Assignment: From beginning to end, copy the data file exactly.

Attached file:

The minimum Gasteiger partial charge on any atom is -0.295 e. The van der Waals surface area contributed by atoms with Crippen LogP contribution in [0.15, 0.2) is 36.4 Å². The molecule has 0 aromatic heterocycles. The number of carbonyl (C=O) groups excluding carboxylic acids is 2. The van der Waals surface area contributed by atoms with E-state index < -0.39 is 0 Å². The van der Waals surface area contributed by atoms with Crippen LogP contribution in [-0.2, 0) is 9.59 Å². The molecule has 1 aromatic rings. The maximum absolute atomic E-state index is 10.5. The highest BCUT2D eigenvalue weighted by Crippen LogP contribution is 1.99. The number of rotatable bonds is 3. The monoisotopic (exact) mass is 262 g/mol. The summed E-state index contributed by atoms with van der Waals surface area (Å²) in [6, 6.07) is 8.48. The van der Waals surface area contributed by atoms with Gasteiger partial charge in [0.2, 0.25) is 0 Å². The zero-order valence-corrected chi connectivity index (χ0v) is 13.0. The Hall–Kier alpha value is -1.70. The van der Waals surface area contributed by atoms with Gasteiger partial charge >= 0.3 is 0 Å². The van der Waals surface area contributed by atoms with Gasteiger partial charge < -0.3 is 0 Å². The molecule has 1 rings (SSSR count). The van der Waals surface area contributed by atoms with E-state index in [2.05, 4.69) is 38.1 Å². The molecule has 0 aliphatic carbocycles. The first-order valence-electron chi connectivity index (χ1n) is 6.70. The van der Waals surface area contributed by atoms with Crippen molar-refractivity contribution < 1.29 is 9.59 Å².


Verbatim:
The minimum Gasteiger partial charge on any atom is -0.295 e. The van der Waals surface area contributed by atoms with Crippen LogP contribution in [0.15, 0.2) is 36.4 Å². The molecule has 0 aromatic heterocycles. The number of carbonyl (C=O) groups excluding carboxylic acids is 2. The van der Waals surface area contributed by atoms with E-state index < -0.39 is 0 Å². The van der Waals surface area contributed by atoms with Crippen LogP contribution in [-0.2, 0) is 9.59 Å². The molecule has 1 aromatic rings. The maximum absolute atomic E-state index is 10.5. The highest BCUT2D eigenvalue weighted by Crippen LogP contribution is 1.99. The number of rotatable bonds is 3. The monoisotopic (exact) mass is 262 g/mol. The summed E-state index contributed by atoms with van der Waals surface area (Å²) in [6, 6.07) is 8.48. The van der Waals surface area contributed by atoms with Gasteiger partial charge in [0.2, 0.25) is 0 Å². The zero-order valence-corrected chi connectivity index (χ0v) is 13.0. The Hall–Kier alpha value is -1.70. The van der Waals surface area contributed by atoms with Gasteiger partial charge >= 0.3 is 0 Å². The van der Waals surface area contributed by atoms with Gasteiger partial charge < -0.3 is 0 Å². The molecule has 1 rings (SSSR count). The van der Waals surface area contributed by atoms with E-state index in [2.05, 4.69) is 38.1 Å². The molecule has 0 aliphatic carbocycles. The first-order valence-electron chi connectivity index (χ1n) is 6.70. The van der Waals surface area contributed by atoms with Crippen molar-refractivity contribution < 1.29 is 9.59 Å².